Cover Image: Chaotic Neutral

Chaotic Neutral

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Member Reviews

Source: DRC via NetGalley (Public Affairs, Bold Type Books) in exchange for an honest review
Pub. Date: September 20, 2022
Synopsis: Goodreads
Purchase Link: Amazon

Follow Ed on Twitter: @edburmila
Support him on Patreon: Gin and Tacos
Check out his podcast: Mass for Shut-Ins

Why did I choose to read this book?

Full disclosure: Ed Burmila has been a friend of my family since 2008. I met him when I started dating my now husband, and he was literally the first friend of the husband’s that I met. I was a fan of his website Gin and Tacos, and we’ve kept in touch all this time.

I chose to read this book because (1) I want to support my friend and (2) I trust his knowledge and expertise to guide me through the history and evolution of the current Democratic Party. It turns out that I had the skeleton of an idea of what was going on, but as is often the case, Ed showed me that it was so much worse than I ever thought.

What is this book about?

At its heart, this book is meant to show how the Democratic Party went from the New Deal Democrats of FDR to a party that doesn’t seem able to get anything done. The reason they don’t get anything done is because powers behind the scenes have slowly but surely been guiding their leaders towards a mindset that they can never do anything that might alienate centrist voters (read: the mythical “reasonable” Republican). He tracks a path from FDR all the way through Obama, Trump, and Biden so you can see how we got here: supporting a party that can’t seem to do anything helpful for ~reasons~.

What is notable about the story?

I am (or was, I guess) an American education scholar, and I have been shouting for years about how it wasn’t George W. Bush who set up public schools for ruin, it was Clinton. Burmila spends a hefty amount of time on Bill Clinton’s years in the White House, and for good reason. His inability to keep it in his pants aside, Clinton was the pivot point from “maybe we could be the New Deal party again!” to setting the party firmly into “Republican-lite.”

I admit I was also swept up in the hope and change of the Obama years, and it was sobering to see that Obama also bought fully into the Clinton model. This was also when the Democratic art of talking themselves out of things comes into stark relief. Obama had large majorities in both the House and Senate and yet healthcare is still a nightmare to this day. They love to say “look how hard we fought!” but also “but we couldn’t get it done because [insert reason here] so make sure you vote harder next time and we will keep fighting!” It’s the circle of Democratic life.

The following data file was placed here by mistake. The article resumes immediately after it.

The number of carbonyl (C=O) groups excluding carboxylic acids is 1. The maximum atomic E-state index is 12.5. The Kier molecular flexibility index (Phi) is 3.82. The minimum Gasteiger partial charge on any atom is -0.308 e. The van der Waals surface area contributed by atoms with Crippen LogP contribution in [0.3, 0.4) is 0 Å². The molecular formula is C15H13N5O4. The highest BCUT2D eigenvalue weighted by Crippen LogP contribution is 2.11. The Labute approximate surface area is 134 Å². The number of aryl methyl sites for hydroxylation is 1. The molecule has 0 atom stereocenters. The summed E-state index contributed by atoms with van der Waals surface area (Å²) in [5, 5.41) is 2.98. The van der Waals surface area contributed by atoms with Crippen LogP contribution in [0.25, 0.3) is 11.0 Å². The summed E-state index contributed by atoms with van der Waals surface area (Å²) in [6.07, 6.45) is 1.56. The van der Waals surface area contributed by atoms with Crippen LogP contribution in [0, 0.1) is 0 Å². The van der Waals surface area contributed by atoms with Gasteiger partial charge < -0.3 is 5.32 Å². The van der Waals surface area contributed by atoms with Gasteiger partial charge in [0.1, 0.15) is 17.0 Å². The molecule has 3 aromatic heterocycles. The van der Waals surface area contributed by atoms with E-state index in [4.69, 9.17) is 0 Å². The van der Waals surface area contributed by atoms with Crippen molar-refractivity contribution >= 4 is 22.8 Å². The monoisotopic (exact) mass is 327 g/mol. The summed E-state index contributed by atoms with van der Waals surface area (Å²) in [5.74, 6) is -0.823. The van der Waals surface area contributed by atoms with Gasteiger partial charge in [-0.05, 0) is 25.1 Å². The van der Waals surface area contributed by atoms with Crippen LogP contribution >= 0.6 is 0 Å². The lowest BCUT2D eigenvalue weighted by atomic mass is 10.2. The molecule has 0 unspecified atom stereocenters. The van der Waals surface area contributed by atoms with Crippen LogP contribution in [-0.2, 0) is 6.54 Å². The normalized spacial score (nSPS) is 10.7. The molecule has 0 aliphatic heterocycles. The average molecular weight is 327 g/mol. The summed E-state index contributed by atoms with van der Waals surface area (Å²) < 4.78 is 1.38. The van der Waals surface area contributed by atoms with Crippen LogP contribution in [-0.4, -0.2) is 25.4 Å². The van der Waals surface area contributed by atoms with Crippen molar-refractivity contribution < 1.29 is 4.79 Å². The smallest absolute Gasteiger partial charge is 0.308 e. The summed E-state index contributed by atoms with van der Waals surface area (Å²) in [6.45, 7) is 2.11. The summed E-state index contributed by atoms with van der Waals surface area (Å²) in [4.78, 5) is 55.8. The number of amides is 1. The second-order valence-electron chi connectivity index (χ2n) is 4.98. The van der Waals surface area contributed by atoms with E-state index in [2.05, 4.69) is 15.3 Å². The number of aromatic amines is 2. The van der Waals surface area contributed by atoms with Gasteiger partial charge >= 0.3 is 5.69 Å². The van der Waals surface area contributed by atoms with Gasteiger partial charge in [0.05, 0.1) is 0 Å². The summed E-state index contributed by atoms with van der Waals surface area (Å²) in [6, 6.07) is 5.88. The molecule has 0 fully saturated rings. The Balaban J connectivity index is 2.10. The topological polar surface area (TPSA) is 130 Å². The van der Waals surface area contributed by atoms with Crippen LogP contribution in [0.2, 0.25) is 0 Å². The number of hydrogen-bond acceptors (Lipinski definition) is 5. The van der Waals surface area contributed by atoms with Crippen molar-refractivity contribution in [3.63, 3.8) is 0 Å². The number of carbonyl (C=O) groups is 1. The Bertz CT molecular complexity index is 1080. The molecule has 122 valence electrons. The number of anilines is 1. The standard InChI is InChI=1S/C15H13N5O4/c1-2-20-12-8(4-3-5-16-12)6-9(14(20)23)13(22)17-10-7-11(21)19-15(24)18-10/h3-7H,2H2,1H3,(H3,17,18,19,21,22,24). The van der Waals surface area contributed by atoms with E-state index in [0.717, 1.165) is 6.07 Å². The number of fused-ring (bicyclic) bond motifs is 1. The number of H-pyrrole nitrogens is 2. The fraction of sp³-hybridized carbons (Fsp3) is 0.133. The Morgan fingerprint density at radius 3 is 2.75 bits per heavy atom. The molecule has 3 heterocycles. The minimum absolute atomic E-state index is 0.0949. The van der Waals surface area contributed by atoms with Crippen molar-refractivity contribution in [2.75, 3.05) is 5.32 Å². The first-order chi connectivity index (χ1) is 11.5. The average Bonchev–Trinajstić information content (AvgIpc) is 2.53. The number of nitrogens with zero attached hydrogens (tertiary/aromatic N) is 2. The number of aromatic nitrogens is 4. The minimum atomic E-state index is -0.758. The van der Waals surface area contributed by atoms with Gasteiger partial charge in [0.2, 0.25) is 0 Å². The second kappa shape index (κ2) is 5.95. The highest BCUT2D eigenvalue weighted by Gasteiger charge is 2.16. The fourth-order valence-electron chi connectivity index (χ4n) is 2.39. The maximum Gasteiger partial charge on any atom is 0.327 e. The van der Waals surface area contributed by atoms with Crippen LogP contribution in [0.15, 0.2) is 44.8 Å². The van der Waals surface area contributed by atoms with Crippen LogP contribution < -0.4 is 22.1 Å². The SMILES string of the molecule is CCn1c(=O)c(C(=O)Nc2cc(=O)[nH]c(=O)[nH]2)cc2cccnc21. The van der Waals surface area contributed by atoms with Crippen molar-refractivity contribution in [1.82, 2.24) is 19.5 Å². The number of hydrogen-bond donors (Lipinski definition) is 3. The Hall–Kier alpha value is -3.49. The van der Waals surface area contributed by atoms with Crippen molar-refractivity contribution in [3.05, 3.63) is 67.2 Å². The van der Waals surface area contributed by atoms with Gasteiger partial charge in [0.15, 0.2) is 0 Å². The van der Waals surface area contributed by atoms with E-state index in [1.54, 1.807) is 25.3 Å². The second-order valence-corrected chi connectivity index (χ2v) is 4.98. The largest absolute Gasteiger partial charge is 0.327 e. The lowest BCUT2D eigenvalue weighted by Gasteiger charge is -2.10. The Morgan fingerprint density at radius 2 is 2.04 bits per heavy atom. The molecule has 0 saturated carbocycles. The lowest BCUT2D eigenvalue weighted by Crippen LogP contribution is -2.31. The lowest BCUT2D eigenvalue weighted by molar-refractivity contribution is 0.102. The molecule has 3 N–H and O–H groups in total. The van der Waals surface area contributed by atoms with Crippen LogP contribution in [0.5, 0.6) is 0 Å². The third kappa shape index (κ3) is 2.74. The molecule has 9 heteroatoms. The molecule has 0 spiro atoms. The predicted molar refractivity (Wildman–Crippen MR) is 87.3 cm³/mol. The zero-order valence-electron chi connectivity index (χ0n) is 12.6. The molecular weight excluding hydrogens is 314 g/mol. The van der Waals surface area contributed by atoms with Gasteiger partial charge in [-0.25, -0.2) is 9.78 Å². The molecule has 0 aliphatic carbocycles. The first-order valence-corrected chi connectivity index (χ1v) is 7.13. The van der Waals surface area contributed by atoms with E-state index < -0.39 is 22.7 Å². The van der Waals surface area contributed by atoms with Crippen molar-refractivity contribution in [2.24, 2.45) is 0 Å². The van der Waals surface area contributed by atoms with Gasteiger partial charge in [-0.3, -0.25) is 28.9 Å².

Next time you’re watching the news or hearing a Democratic politician speak, see how many times you hear them say they’ll try to/fight for/introduce legislation for something that would honestly help people, but they never actually say they’ll DO it. This book only solidified my belief that the Democratic party is now the party of plausible deniability and they are masters of the art form.

Was anything not so great?

This is not so much a critique of Burmila’s writing as it is of my own attention deficits, but I am NOT a reader of non-fiction books. Articles? Sure! Blogs? You bet! But an entire book meant to educate me on political history? Normally this book and I would never, ever share space. It was a shame that I only thought at the last minute of having the husband write a guest review – he would have finished the book faster.


I am glad I read it. We live in an era that demands personal responsibility when it comes to facts and understanding them. It’s important for me to take the time to educate myself with reliable sources so I know why things are the way they are and so I can avoid the possible effects of rampant misinformation. It took a long time, but I am glad I read it.

TL:DR Even though we are primarily fiction readers, we need to read this book.

What’s the verdict?

5 stars on Goodreads.

If you are a reader of this blog and you consider yourself a Democrat (or at least anti-Republican), I insist that you seek this book out and force yourself to read it. Burmila brings humor into his writing, both in the paragraphs and via footnotes, which will make the medicine go down easier (I suggest purchasing the physical copy, as the Kindle copy lacked the immediacy of access to the footnotes, missing the comedic timing a bit).

It is our duty as citizens to understand what this party is doing right now, and heed Burmila’s recommendations for how we might right the ship. It’s also worthwhile to note that while he had a longtime blog dedicated to these topics and has been writing articles for several news outlets, Burmila is a newcomer on the book scene where fresh faces and perspectives will be necessary to get our country out of the dangerous rut it finds itself in. Go get it.

Follow Ed on Twitter: @edburmila
Support him on Patreon: Gin and Tacos
Check out his podcast: Mass for Shut-Ins